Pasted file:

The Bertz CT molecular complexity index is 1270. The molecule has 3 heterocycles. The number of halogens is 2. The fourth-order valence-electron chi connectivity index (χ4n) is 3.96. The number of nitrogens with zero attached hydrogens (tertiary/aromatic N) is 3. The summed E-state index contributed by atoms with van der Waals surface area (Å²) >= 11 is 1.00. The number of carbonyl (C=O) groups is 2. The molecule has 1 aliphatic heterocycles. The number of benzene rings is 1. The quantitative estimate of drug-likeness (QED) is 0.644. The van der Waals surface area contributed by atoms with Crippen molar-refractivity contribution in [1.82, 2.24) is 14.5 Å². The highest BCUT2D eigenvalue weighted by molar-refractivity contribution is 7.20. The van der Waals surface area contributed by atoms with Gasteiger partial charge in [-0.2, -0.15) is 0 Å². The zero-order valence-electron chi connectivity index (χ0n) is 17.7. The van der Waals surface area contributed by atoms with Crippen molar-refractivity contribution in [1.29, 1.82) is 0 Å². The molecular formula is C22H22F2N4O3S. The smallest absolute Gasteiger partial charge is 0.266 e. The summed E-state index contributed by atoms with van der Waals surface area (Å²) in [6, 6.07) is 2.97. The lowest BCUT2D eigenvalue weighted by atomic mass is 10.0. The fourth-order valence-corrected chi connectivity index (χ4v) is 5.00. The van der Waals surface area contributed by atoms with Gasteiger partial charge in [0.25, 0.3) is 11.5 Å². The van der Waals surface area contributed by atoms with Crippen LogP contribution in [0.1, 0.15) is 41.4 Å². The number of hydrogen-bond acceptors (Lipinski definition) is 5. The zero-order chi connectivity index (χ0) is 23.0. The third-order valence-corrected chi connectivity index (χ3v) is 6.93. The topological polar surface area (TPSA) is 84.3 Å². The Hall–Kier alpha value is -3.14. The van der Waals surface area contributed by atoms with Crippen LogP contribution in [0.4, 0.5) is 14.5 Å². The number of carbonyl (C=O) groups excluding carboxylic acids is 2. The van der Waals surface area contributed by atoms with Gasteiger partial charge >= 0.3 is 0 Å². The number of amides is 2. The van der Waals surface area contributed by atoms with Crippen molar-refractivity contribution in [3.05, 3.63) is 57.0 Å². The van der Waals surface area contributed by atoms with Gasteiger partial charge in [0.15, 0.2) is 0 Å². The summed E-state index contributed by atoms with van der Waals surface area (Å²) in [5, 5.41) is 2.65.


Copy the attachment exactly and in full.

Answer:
The Bertz CT molecular complexity index is 1270. The molecule has 3 heterocycles. The number of halogens is 2. The fourth-order valence-electron chi connectivity index (χ4n) is 3.96. The number of nitrogens with zero attached hydrogens (tertiary/aromatic N) is 3. The summed E-state index contributed by atoms with van der Waals surface area (Å²) >= 11 is 1.00. The number of carbonyl (C=O) groups is 2. The molecule has 1 aliphatic heterocycles. The number of benzene rings is 1. The quantitative estimate of drug-likeness (QED) is 0.644. The van der Waals surface area contributed by atoms with Crippen molar-refractivity contribution in [1.82, 2.24) is 14.5 Å². The highest BCUT2D eigenvalue weighted by molar-refractivity contribution is 7.20. The van der Waals surface area contributed by atoms with Gasteiger partial charge in [-0.2, -0.15) is 0 Å². The zero-order valence-electron chi connectivity index (χ0n) is 17.7. The van der Waals surface area contributed by atoms with Crippen molar-refractivity contribution in [1.29, 1.82) is 0 Å². The molecular formula is C22H22F2N4O3S. The smallest absolute Gasteiger partial charge is 0.266 e. The summed E-state index contributed by atoms with van der Waals surface area (Å²) in [6, 6.07) is 2.97. The lowest BCUT2D eigenvalue weighted by atomic mass is 10.0. The fourth-order valence-corrected chi connectivity index (χ4v) is 5.00. The van der Waals surface area contributed by atoms with Gasteiger partial charge in [0.25, 0.3) is 11.5 Å². The van der Waals surface area contributed by atoms with Crippen LogP contribution in [0.1, 0.15) is 41.4 Å². The number of hydrogen-bond acceptors (Lipinski definition) is 5. The zero-order chi connectivity index (χ0) is 23.0. The third-order valence-corrected chi connectivity index (χ3v) is 6.93. The topological polar surface area (TPSA) is 84.3 Å². The Hall–Kier alpha value is -3.14. The van der Waals surface area contributed by atoms with Crippen LogP contribution in [0.4, 0.5) is 14.5 Å². The number of carbonyl (C=O) groups excluding carboxylic acids is 2. The van der Waals surface area contributed by atoms with Gasteiger partial charge >= 0.3 is 0 Å². The number of amides is 2. The van der Waals surface area contributed by atoms with Crippen molar-refractivity contribution in [3.05, 3.63) is 57.0 Å². The van der Waals surface area contributed by atoms with Gasteiger partial charge in [0.15, 0.2) is 0 Å². The summed E-state index contributed by atoms with van der Waals surface area (Å²) in [5, 5.41) is 2.65.